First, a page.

Busting the Myth of Friday the 13th and the Knights Templar

Posted by K R on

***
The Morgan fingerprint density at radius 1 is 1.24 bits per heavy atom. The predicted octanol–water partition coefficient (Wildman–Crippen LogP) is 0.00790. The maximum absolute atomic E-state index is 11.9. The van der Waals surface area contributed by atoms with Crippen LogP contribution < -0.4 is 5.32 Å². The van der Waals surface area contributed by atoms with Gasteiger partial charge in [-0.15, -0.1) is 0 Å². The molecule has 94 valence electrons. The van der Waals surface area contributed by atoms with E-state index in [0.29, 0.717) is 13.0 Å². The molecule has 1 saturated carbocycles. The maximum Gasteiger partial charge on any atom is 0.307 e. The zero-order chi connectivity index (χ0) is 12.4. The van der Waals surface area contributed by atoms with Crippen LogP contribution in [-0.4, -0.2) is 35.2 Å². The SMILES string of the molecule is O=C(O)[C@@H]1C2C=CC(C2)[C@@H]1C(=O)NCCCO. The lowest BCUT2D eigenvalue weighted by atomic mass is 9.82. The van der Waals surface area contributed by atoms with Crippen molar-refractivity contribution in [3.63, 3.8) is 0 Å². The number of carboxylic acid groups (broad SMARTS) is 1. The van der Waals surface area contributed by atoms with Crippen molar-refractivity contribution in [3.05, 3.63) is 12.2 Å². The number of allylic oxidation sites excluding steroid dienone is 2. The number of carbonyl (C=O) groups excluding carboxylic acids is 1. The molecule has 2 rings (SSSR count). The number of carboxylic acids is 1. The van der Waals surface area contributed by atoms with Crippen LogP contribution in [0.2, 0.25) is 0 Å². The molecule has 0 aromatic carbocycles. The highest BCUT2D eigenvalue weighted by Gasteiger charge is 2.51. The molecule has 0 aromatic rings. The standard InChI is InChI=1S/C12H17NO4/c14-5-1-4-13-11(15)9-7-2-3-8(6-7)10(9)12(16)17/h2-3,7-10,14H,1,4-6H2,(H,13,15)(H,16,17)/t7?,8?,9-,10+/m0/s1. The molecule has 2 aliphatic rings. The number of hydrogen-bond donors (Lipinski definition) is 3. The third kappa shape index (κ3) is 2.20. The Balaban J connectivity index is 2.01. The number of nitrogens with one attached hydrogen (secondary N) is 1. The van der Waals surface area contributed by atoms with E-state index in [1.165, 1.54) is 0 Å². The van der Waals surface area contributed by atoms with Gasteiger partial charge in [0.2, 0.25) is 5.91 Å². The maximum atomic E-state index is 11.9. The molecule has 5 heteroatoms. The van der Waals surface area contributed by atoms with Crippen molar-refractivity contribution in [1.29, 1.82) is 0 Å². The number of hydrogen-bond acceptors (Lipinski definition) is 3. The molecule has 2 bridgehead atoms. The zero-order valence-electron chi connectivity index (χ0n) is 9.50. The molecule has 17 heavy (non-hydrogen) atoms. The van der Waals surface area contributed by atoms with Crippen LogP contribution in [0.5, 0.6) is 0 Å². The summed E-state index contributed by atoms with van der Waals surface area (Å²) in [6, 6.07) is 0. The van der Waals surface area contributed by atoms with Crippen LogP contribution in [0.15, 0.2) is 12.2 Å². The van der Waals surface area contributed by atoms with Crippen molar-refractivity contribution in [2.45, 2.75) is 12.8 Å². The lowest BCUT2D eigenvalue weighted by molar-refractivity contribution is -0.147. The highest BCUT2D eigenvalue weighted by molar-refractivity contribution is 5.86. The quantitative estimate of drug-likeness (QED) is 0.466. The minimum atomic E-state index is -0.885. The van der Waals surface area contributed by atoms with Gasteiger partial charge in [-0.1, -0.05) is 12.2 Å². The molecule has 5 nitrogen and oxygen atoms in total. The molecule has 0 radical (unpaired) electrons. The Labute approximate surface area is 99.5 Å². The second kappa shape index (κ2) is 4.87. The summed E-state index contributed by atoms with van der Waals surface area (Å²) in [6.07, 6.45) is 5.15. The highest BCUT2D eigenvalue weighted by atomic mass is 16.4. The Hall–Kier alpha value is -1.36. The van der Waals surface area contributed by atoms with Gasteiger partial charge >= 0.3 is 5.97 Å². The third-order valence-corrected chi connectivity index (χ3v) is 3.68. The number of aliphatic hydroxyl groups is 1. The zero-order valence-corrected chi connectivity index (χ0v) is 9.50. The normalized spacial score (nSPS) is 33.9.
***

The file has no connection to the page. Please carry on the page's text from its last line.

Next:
The origins of superstitions can be hard to pin down. There are often several theories about how they started, and a bunch of people ready to debunk those theories. Friday the 13th is one such example. If you read Dan Brown's The Da Vinci Code, you might remember learning that members of the Knights Templar—a medieval society—were arrested on Friday the 13th. Brown’s book helped popularize the belief that these arrests are the reason people fear the date. But although some of the Knights Templar were arrested on Friday, October 13, 1307, that isn’t the origin of the superstition. Right now, the hottest take on Friday the 13th is that it wasn’t associated with bad luck until 1907, when a novel titled Friday, the Thirteenth was published. In his book on the number 13, author Nathaniel Lachenmeyer argues that before the 20th century, “13” had been an unlucky number, and “Friday” had been an unlucky day, but “Friday the 13th” wasn’t necessarily a concept. Read More: National Geographic

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